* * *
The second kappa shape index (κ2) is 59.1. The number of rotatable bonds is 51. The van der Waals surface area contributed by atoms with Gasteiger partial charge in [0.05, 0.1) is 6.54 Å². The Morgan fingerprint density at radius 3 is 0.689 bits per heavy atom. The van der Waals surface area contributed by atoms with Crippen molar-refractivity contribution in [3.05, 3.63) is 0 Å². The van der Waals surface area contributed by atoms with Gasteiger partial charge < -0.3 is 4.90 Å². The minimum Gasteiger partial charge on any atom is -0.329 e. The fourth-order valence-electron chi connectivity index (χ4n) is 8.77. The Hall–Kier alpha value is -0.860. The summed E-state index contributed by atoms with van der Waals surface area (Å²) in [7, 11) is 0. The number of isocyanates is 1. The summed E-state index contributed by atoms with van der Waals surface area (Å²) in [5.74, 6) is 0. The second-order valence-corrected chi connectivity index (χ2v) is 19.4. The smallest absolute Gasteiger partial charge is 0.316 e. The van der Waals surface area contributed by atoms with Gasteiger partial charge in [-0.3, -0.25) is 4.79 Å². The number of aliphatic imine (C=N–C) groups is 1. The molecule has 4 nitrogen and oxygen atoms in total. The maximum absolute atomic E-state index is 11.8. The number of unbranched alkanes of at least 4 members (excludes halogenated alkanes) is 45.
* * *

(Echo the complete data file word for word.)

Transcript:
The second kappa shape index (κ2) is 59.1. The number of rotatable bonds is 51. The van der Waals surface area contributed by atoms with Gasteiger partial charge in [0.05, 0.1) is 6.54 Å². The Morgan fingerprint density at radius 3 is 0.689 bits per heavy atom. The van der Waals surface area contributed by atoms with Crippen molar-refractivity contribution in [3.05, 3.63) is 0 Å². The van der Waals surface area contributed by atoms with Gasteiger partial charge < -0.3 is 4.90 Å². The minimum Gasteiger partial charge on any atom is -0.329 e. The fourth-order valence-electron chi connectivity index (χ4n) is 8.77. The Hall–Kier alpha value is -0.860. The summed E-state index contributed by atoms with van der Waals surface area (Å²) in [7, 11) is 0. The number of isocyanates is 1. The summed E-state index contributed by atoms with van der Waals surface area (Å²) in [5.74, 6) is 0. The second-order valence-corrected chi connectivity index (χ2v) is 19.4. The smallest absolute Gasteiger partial charge is 0.316 e. The van der Waals surface area contributed by atoms with Gasteiger partial charge in [-0.3, -0.25) is 4.79 Å². The number of aliphatic imine (C=N–C) groups is 1. The molecule has 4 nitrogen and oxygen atoms in total. The maximum absolute atomic E-state index is 11.8. The number of unbranched alkanes of at least 4 members (excludes halogenated alkanes) is 45.